Is Private Insurance the ‘New Kid on the Block’?

For businesses worried about covering themselves for enterprise risks that are unexpected or even unthinkable, Private Insurance can offer some protection, along with a possible investment opportunity.

A businessman holds an umbrella.
(Image credit: Getty Images)

Private Insurance. Have you heard of it? Chances are this is a new concept to you, but as a business owner in 2021, it is one well worth exploring.

Private Insurance is a marketing term describing an exclusive program that allows a closely held business to purchase insurance policies for specific losses associated with enterprise (business) risk. By offering businesses the opportunity to direct-procure insurance through an already established insurance structure, and not through the traditional insurance avenue, private insurance delivers a transparent turn-key access into the alternative risk transfer space.

What Kinds of Risks Can You Insure?

Enterprise risk is quite a popular subject at the moment. These are the low-probability, but high-severity exposures that are now top of mind as the country still adjusts to the economic side-effects of these unprecedented times. The age of COVID-19 has increased the hazards for such enterprise risk. Businesses across the country are seeking to transfer this traditionally self-retained risk to a third-party insurer.

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Private Insurance allows a business to direct-procure enterprise risk coverage for loss of net income due to a variety of unfortunate events — such as loss of key personnel, loss of a key customer, loss of a key supplier, and more.

The options for businesses are to transfer this risk by purchasing insurance from a traditional insurance carrier or to seek insurance through alternative means. The latter is often popular when a company feels alternative insurance has superior risk management systems affording them the capacity to outperform the black hole of traditional insurance.

Moreover, Private Insurance offers even more than an insurance policy; it can become a tremendously valuable investment opportunity.

How Does Private Insurance Work?

As with most insurance transactions, a business purchases insurance from an insurance carrier, and that insurance carrier binds the risk, issues policies back to the business, and then reinsures a portion of that risk to a reinsurance carrier — insurance for insurance. However, in Private Insurance, 100% of the premium earned through the sale of policies gets ceded to the reinsurance carrier. That carrier allows investors, who are designated by the business purchasing the policies an investment opportunity connected to the performance of the reinsurance carrier.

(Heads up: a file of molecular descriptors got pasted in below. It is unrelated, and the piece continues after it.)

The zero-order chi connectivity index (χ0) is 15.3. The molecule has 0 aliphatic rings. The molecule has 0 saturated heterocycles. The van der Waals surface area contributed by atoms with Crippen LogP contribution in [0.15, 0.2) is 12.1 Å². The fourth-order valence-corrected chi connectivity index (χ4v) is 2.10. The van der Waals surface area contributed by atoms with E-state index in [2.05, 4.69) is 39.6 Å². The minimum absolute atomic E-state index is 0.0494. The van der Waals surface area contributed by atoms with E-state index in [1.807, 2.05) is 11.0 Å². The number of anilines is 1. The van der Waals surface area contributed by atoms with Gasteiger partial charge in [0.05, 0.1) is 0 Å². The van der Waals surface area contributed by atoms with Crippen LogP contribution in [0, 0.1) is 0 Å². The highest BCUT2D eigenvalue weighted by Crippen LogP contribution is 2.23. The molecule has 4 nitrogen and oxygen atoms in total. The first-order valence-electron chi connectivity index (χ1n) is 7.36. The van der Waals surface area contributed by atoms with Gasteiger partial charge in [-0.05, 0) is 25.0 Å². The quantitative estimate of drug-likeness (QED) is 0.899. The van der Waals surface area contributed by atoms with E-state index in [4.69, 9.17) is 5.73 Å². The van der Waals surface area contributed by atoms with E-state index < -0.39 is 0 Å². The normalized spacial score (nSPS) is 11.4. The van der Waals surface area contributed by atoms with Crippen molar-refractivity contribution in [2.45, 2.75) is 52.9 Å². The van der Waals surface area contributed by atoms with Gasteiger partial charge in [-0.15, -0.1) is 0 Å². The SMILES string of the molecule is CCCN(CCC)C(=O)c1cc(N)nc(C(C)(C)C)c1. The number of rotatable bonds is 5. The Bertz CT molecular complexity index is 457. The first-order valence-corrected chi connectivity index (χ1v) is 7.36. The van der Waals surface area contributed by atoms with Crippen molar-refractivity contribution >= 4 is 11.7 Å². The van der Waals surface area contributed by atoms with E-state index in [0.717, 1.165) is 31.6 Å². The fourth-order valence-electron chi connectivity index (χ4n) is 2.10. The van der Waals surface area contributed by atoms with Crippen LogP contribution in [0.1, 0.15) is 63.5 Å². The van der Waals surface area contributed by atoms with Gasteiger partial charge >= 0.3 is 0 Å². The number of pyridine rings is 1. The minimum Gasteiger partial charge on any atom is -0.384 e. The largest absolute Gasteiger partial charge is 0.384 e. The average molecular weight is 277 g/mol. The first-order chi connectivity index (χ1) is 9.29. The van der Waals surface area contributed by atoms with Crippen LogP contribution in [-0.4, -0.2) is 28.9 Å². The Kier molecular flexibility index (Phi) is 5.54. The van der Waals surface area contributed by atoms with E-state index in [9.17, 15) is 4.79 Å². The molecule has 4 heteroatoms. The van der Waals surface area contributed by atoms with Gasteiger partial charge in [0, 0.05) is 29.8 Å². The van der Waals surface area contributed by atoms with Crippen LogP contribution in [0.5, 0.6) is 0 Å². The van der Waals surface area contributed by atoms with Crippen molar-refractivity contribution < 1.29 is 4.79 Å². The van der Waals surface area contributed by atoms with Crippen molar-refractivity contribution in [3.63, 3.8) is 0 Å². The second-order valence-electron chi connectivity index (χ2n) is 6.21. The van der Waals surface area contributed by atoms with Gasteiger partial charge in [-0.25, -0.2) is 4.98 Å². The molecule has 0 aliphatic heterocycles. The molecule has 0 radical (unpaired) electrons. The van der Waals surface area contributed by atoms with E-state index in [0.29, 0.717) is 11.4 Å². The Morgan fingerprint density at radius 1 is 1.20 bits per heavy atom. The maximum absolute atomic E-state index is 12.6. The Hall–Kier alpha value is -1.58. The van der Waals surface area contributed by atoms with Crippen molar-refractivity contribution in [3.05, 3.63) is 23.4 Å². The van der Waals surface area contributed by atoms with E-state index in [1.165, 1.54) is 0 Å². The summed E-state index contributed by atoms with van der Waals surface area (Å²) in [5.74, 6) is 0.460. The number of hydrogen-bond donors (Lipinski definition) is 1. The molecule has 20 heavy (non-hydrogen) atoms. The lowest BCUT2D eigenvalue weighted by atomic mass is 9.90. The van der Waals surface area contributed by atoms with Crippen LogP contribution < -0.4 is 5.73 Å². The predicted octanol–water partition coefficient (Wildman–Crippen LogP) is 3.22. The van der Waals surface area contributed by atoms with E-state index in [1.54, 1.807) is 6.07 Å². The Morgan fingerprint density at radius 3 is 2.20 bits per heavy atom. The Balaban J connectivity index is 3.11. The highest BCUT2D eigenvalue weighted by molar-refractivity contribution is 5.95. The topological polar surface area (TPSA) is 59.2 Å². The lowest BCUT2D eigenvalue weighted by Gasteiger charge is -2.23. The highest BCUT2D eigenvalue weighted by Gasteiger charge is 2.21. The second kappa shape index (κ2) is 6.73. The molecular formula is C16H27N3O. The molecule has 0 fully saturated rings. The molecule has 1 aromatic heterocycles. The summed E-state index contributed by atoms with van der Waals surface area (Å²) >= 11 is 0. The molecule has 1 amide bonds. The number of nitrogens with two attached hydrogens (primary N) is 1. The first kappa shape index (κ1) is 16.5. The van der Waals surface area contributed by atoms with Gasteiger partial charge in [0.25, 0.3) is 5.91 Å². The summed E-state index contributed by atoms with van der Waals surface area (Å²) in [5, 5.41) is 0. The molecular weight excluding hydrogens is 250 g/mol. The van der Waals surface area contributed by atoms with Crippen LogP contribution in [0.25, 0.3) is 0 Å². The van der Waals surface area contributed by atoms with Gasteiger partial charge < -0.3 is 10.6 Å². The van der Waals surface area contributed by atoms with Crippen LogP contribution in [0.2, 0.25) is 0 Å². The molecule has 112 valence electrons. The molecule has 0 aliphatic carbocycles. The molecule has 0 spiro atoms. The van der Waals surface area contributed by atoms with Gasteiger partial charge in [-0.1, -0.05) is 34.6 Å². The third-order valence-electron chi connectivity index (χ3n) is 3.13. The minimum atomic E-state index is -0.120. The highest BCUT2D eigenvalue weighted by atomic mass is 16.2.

Here is the key: The reinsurance company has individual funds that rise and fall with claims experienced over the course of multiple policy-periods. Any dollars not used to pay claims or underwriting expenses are deposited into these policy-linked accounts to participate in the funding of individual policy-linked claims.

With good claims experience, these accounts have the potential for tremendous growth over time. When the business no longer purchases these policies, the investor has the sole-benefit of the assets that have accumulated in these policy-linked accounts.

The Bottom Line

At a high level, Private Insurance is a robust and proprietary transaction whereby a business direct-procures insurance, the reinsurance carrier distributes this risk among hundreds of insureds throughout the country, and the investors benefit from the underwriting profit of the reinsurance carrier. This structure not only protects you in the present, but it can also secure your future.

In a world full of more uncertainties than ever, one thing is certain: Private Insurance is the way of the future.


This article was written by and presents the views of our contributing adviser, not the Kiplinger editorial staff. You can check adviser records with the SEC or with FINRA.

Jeffrey M. Verdon, Esq.
Lead Asset Protection and Integrated Estate Planning Partner, Falcon Rappaport & Berkman

Jeffrey M. Verdon, Esq. is the lead asset protection and tax partner at the national full-service law firm of Falcon Rappaport & Berkman. With more than 30 years of experience in designing and implementing integrated estate planning and asset protection structures, Mr. Verdon serves affluent families and successful business owners in solving their most complex and vexing estate tax, income tax, and asset protection goals and objectives. Over the past four years, he has contributed 25 articles to the Kiplinger Building Wealth online platform.